11 Presenting My Script

Above are fragments from three successive drafts of my script, the first two being intended for no eyes other than my own. My initial stab at luring vague ideas about my story onto paper from the fog of my imagination involved scribbling bits of dialog onto typing paper. Each sheet of paper was divided roughly into tiers of "panels" that resembled a tic-tac-toe grid. Breaking the paper down this way helped me begin to get a feel for how much space would be needed in the book for any particular incident, even though I knew that I would be using far more complex page layouts once I got around to actually drawing the pictures I was describing.

It was a great relief when, after several false starts, I finally arrived at a story that had a beginning, middle, and end. It was a terrible story, of course, but that's in the nature of first drafts! I knew that if I could just get some lumps of clay slung onto my ungainly narrative armature, the scariest part would be over. What would then await me would be the slow, steady process of sculpting: identifying what parts of my structure had merit and which parts seemed out of place, Then my job would be to burrow around in my imagination (and memory bank) in search of substitute elements that would work better than the ones that had first popped into my head. This process is never easy, but it's one I had successfully gone through before -- though never on a scale this large.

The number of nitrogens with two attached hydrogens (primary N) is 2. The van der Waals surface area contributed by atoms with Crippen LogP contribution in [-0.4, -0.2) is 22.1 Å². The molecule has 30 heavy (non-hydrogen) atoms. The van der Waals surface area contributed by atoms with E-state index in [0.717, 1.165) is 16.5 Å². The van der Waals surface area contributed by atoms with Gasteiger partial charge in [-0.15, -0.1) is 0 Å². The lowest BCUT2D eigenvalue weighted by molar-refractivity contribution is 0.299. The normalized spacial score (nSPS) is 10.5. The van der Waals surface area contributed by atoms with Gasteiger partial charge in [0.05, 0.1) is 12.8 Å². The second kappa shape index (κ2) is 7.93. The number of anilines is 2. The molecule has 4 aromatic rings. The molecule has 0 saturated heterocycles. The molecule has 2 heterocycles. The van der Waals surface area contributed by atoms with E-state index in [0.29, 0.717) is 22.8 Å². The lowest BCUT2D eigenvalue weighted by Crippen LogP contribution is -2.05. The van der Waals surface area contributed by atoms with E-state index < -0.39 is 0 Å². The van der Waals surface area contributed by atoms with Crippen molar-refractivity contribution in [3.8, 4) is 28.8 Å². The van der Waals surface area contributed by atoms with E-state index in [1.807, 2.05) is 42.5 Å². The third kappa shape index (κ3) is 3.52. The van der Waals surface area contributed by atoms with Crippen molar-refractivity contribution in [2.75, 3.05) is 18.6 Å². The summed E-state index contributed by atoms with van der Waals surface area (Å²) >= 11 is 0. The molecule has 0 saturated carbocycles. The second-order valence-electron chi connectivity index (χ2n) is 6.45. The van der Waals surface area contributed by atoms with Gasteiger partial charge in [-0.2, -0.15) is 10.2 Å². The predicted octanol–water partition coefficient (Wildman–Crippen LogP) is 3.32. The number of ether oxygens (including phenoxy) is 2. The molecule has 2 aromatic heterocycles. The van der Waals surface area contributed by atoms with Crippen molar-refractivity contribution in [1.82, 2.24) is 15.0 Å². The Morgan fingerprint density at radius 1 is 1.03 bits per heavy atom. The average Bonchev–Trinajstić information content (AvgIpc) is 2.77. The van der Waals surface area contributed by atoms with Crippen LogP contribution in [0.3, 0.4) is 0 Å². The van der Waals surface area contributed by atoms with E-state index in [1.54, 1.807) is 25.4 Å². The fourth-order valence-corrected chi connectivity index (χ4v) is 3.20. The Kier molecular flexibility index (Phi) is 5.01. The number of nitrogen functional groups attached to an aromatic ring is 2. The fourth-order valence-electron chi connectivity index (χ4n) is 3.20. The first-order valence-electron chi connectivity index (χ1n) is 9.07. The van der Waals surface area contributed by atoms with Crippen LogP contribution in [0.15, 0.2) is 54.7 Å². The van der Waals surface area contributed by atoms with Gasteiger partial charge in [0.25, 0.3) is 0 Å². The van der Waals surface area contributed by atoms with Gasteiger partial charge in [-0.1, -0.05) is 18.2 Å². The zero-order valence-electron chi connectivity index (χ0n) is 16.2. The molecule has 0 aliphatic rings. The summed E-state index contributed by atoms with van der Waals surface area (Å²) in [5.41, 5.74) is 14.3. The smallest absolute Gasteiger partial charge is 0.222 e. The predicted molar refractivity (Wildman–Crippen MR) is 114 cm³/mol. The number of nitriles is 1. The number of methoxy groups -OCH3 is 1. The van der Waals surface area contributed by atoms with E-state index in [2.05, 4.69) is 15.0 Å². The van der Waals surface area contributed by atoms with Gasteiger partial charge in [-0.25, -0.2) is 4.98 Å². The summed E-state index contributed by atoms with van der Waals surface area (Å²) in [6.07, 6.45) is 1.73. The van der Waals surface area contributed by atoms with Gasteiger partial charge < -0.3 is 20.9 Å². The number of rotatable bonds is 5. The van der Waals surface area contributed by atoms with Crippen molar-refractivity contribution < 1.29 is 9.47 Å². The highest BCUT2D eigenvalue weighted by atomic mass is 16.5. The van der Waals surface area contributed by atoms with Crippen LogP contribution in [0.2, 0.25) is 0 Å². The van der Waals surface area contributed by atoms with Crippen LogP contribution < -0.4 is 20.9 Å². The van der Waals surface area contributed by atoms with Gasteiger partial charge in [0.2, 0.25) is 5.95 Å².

With my pencil scribbles to refer to I did two typed revisions in succession. Each was divested of a little more deadwood and flowed more naturally. My final "working draft" was formatted with stage directions like a play script. This was the version that I submitted to Mark Nevelow for approval.


I expect a brief respite in a couple of weeks. By that time I will have turned in the script for my graphic novel to my editor at Piranha, and I’m sure it will take him a few days to react to it. ...

Notes for ATDNSIN* (April 1991)

… Right now I’m coming off the unnerving experience of pulling my Rapidograph out of its scabbard several months later than I thought I would. I expected last November to spend roughly a month nailing down a script for this monster. Instead, it took four months. It felt like writing a goddam movie script. For reasons I don’t quite understand, my script for a 205-page book requires 331 pages in typescript form, even though there are no pictures to take up space. Go figure. When I hauled my script into Mark Nevelow’s office, he almost fell over backwards. But he read and liked it and has given me the go-ahead to start drawing.

*An apazine I participated in for a while.